The government rarely lost a case at the trial stage. Treating Communists as criminals made them seem dangerous; and that perception increased the willingness of judges and juries to convict them. Communist defendants were arrested, handcuffed, fingerprinted, and often brought to their trials under guard if they were being held in jail for contempt or deportation. Moreover, because of the political nature of these trials, much of the evidence that the government produced had no relation to the case at hand but was designed to reinforce the negative image of the defendants and bolster the prosecutors' insistence on the significance of actions that might, in another context, have been considered harmless.

But using the criminal justice system to reinforce the government's contention that communism was outside the law had its drawbacks. There were few laws under which the offenders could be tried, since being a Communist was not a crime, and the statute of limitations precluded most espionage prosecutions. As a result, the charges that the cold war defendants faced--usually perjury or contempt--often bore little relation to the presumed offense for which they were on trial. In addition, it was hard to obtain the evidence necessary for a conviction. FBI surveillance techniques did not always fall within the law, and the bureau was reluctant to reveal the identities of its informants. Confessions, the mainstay of ordinary criminal proceedings, were hard to come by in political cases. Accordingly, prosecutors relied on the testimony of professional ex-Communists and undercover agents. Many of these people lied. Over the years, the unreliability of the government's witnesses was to invalidate many convictions, as appellate judges increasingly began to raise questions about the veracity of the professional informers.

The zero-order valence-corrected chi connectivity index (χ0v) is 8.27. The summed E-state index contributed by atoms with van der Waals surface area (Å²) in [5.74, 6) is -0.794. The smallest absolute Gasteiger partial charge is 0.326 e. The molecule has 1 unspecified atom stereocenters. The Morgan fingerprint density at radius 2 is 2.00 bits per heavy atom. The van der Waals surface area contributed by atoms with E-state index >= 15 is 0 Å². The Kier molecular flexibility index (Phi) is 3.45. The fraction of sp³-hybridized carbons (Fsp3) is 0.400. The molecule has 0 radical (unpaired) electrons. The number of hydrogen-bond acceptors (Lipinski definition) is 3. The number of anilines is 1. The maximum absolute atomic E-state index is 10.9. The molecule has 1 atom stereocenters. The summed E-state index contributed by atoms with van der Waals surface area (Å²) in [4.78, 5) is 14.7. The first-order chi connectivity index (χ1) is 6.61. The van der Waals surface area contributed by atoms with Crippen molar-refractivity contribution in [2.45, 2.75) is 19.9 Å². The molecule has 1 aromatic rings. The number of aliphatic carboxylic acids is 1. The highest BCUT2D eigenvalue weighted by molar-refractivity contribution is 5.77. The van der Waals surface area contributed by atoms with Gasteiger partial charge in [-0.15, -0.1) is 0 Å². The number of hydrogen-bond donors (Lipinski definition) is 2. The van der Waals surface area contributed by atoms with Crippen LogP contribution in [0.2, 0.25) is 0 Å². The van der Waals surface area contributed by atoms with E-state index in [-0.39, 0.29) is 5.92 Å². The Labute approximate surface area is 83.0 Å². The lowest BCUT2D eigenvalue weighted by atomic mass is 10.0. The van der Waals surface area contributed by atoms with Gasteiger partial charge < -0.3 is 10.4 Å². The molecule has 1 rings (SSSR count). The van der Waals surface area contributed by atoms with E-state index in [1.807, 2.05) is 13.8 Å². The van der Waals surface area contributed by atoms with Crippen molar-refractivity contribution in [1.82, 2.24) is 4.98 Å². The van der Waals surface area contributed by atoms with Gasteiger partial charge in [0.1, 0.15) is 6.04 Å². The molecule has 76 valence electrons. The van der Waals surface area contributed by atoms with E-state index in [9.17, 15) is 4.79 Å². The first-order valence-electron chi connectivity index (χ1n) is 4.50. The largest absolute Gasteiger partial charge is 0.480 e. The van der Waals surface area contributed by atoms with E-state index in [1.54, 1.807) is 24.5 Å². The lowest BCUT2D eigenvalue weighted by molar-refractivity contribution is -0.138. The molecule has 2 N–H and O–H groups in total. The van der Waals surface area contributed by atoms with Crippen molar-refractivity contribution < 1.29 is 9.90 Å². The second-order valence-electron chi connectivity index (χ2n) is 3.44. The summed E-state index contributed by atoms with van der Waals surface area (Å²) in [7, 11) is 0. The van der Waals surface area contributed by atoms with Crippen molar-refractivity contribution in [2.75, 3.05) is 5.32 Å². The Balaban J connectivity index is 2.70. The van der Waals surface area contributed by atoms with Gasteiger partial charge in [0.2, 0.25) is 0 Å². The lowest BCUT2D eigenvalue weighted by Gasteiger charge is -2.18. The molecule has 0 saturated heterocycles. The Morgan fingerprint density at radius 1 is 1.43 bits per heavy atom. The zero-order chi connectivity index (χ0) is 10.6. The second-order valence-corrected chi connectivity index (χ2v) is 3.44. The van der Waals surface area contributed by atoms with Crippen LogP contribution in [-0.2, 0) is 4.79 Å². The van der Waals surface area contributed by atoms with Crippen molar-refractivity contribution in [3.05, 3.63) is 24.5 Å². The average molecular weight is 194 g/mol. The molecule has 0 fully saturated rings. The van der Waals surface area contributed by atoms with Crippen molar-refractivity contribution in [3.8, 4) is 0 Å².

Within the government these problems were to generate some friction as J. Edgar Hoover and his agents were often more eager to prosecute than their ostensible superiors in the Justice Department. This controversy reflected the FBI chief's growing dissatisfaction with what he believed was the Truman administration's lax attitude toward internal security. Hoover was careful to conceal his antagonism, but because of the FBI's central role in devising and implementing the federal government's internal security policies, his estrangement from the administration was to have enormous consequences.